Fig. 3 Measured coupling ratio, r, as a function of coupling length for vertical polarized (• blue circle) and horizontal polarized (▪ red square) modes together with calculated fits (solid and dashed lines).
Fig. 4 Calculated K and ϕ as a function of wavelength for vertical polarized (– blue solid line) and horizontal polarized (- - red dashed line) modes and S = 8 μm waveguide separation.

The experimentally determined values of K and ϕ were used to calculate the polarization splitting contrast factor (Eq. (3)) as a function of the interaction length and wavelength for each waveguide separation tested. Values of Δr are shown in Fig. 5 for two sets of couplers with waveguide separation of 5 μm and 8 μm. For 15 μm waveguide separation, weak coupling would have required excessively long coupling lengths to achieve polarization splitting.

Fig. 5 Splitting contrast factor, Δr, for directional couplers with 5 μm waveguide separation (left) and 8 μm waveguide separation (right).

By analyzing Fig. 5, it is possible to find values for the coupling length that offer very high polarization splitting contrast factor, Δr, of greater than 95% for several wavelengths. For a coupler with 5 μm waveguide separation and longer than 7 mm interaction length it is possible to find relatively strong polarization splitting for specific wavelengths in the range of 1400 nm to 1550 nm. For 8 μm waveguide separation, an interaction length of more than 12 mm is necessary for find strong polarization slitting at select wavelengths between 1300 nm and 1600 nm. However, because the fringes in Fig. 5 are not perfectly horizontal, the polarization splitting occurs in a narrow bandwidth. For example, a greater than 15 dB polarization extinction ratio is available across ≈10 nm bandwidth at 1478 nm with a polarization splitter of 5 μm separation and 9.5 mm interaction length or at 1505 nm for a directional coupler of 8 μm separation and 19 mm interaction length.

As a practical demonstration, Fig. 6 shows a plot of the power measured at both P 1 and P 2 output ports as a function of the input polarization angle for a wavelength of 1484.00 nm ± 0.05 nm in a device with a coupling length of 19.2 mm and a waveguide to waveguide separation of 8 μm. Aligned with the polarization angle, one also sees images of the output beam profile at both ports (P 1 and P 2) oscillating with this angle and yielding maximum polarization contrast at the π2 radian and π radian positions for horizontally and vertically polarized light, respectively.

Fig. 6 Output power and mode profile as a function of the angle of polarization at 1484 nm, for the same arm as the input (P 1, • green circle) and opposite arm as the input (P 2, ▪ blue square).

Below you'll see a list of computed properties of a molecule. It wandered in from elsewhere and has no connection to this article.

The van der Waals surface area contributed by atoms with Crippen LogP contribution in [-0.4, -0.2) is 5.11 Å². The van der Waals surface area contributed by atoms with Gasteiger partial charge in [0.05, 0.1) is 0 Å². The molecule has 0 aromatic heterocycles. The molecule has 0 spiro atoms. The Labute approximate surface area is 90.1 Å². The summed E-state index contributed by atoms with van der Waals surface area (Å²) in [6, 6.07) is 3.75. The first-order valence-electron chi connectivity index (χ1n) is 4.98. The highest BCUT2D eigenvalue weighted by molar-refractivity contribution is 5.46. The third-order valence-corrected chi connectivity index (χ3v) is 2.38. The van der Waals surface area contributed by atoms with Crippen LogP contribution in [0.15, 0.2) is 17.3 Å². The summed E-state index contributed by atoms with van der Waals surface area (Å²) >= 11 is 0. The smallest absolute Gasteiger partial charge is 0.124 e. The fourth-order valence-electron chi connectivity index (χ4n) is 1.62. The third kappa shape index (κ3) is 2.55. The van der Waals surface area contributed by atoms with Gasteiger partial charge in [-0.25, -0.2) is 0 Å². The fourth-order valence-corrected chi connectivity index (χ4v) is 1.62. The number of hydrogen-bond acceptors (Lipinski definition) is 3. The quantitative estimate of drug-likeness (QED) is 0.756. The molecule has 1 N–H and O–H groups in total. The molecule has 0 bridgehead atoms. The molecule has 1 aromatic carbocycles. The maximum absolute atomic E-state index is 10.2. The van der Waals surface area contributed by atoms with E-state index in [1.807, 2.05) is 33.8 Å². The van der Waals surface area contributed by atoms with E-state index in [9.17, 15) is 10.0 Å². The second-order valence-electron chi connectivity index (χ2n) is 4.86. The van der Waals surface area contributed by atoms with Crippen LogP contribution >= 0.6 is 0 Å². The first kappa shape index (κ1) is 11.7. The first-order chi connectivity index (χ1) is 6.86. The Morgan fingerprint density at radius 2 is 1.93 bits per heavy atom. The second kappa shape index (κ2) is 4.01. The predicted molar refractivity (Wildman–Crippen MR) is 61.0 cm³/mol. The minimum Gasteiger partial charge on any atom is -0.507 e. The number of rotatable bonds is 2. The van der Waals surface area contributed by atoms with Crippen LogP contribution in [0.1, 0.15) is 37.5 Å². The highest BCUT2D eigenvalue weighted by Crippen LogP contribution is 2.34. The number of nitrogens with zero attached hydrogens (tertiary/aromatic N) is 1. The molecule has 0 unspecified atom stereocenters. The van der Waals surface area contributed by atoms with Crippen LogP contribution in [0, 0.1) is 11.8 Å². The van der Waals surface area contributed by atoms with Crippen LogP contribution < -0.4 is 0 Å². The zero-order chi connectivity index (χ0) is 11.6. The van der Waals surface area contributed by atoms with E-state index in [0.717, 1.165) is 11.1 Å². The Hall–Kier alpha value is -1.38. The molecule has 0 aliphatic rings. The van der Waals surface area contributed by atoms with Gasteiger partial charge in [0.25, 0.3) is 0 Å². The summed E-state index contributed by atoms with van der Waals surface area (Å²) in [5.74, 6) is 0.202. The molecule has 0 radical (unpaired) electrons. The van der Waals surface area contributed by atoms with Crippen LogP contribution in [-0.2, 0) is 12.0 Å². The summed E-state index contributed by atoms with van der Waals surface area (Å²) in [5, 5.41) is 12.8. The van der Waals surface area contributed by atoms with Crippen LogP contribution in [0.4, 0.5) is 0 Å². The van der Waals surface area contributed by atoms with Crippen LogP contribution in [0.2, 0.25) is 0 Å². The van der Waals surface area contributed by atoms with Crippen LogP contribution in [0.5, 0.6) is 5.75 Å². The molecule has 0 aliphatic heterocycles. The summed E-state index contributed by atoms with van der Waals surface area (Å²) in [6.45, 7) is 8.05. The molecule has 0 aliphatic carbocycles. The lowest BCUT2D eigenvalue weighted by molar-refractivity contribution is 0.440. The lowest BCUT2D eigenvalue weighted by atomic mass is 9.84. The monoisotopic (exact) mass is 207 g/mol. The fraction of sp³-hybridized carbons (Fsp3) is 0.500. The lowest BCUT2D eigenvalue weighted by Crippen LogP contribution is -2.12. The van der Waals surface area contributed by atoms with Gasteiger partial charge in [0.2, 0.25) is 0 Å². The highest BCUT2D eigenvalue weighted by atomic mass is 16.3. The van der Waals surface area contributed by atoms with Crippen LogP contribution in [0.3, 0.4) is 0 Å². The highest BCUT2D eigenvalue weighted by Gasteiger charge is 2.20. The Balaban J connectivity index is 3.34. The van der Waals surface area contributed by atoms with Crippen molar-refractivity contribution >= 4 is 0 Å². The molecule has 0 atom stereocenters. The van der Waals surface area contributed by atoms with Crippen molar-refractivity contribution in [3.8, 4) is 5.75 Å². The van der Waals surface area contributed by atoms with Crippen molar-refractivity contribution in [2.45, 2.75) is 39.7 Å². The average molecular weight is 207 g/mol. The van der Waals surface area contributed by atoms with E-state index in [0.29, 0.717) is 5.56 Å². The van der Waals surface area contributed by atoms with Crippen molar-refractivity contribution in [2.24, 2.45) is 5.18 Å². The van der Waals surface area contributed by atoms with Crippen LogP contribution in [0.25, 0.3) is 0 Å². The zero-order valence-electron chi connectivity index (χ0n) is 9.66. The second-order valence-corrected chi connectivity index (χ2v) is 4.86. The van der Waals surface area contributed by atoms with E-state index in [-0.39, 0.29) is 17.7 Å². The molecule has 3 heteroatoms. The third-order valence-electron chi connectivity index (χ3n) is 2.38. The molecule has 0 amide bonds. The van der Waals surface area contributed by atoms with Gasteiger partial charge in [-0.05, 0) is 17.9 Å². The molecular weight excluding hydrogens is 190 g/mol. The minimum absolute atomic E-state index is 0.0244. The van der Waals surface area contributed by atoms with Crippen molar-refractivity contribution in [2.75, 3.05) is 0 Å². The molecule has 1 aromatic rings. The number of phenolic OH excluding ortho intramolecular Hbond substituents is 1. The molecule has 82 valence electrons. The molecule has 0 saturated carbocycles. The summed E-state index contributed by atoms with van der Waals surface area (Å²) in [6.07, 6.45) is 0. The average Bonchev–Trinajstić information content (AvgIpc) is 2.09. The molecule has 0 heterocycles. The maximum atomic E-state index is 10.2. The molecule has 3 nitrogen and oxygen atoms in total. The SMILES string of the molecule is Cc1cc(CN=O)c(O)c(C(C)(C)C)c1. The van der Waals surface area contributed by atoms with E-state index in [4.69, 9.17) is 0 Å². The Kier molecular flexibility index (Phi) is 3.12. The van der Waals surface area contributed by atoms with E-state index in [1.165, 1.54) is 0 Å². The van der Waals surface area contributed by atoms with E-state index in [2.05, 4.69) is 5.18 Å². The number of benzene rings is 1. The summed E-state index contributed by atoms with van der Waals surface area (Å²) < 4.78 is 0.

5. Discussion

For a coupler device with a waveguide to waveguide separation of 8 μm and an interaction length of 19.2 mm, the results in Fig. 6 show that moderately high extinction ratios of −19 dB and −24 dB are possible for the H and V polarizations, respectively. The analysis of the coupling ratio data shown in Fig. 5 further permits one to find multiple combinations of wavelengths and coupler lengths for a given waveguide separation that offer high polarization extinction ratios in narrow spectral bands. Furthermore, extending these splitters to other waveguide separations offers additional degrees of freedom for controlling K and ϕ spectral values for offering wide spectral coverage across the full Telecom band tested here. One can further optimize the bending radius of the directional couplers in the same way as performed in todays planar light circuits in order to produce polarization beam splitters with even wider broadband response. Extending the bandwidth of the present polarization beam splitters may also be possible with this femtosecond laser writing technique by following the same design principles described in [24

24. W. Chen, S. Eaton, H. Zhang, and P. R. Herman, “Broadband directional couplers fabricated in bulk glass with high repetition rate femtosecond laser pulses,” Opt. Express 16, 11470–11480 (2008). [CrossRef] [PubMed]

, 25

25. R. Hereth and G. Schiffner, “Broad-band optical directional couplers and polarization splitters,” J. Lightwave Technol. 7, 925–930 (1989). [CrossRef]

].

The present polarization splitting coupler was based on the lower birefringence waveguides (Δneff = 5.2 × 10−5 for parallel polarization writing) that offered the lowest propagation loss of 0.7 dB/cm with Bragg grating response or 0.5 dB/cm without Bragg response. The strong polarization extinction of 19 dB to 24 dB seen here together with the 10 nm bandwidth for ≈ 15 dB polarization contrast are comparable to the results reported for polarization splitting in PCF optical fiber [26

26. L. Zhang, C. Yang, C. Yu, T. Luo, and A. Willner, “PCF-based polarization splitters with simplified structures,” J. Lightwave Technol. 23, 3558- (2005). [CrossRef]

] or in planar lightwave circuits [27

27. Y. Yue, L. Zhang, J. Yang, R. Beausoleil, and A. Willner, “Silicon-on-insulator polarization splitter using two horizontally slotted waveguides,” Opt. Lett. 35, 1364–1366 (2010). [CrossRef] [PubMed]

]. However, the present laser approach required long coupling lengths of up to 20 mm to enable complete separation of the polarization modes. An alternative approach that exploits the 4-fold higher form-birefringence in waveguides fabricated with perpendicularly polarized laser light promises more compact polarization beam splitters. Here, a shorter waveguide length may compensate against the additional propagation loss found for such highly birefringent waveguides (i.e. 0.5 dB/cm additional loss in BGWs fabricated with perpendicular versus parallel laser writing polarization) that may be developed by the same design and analysis methods presented in this paper.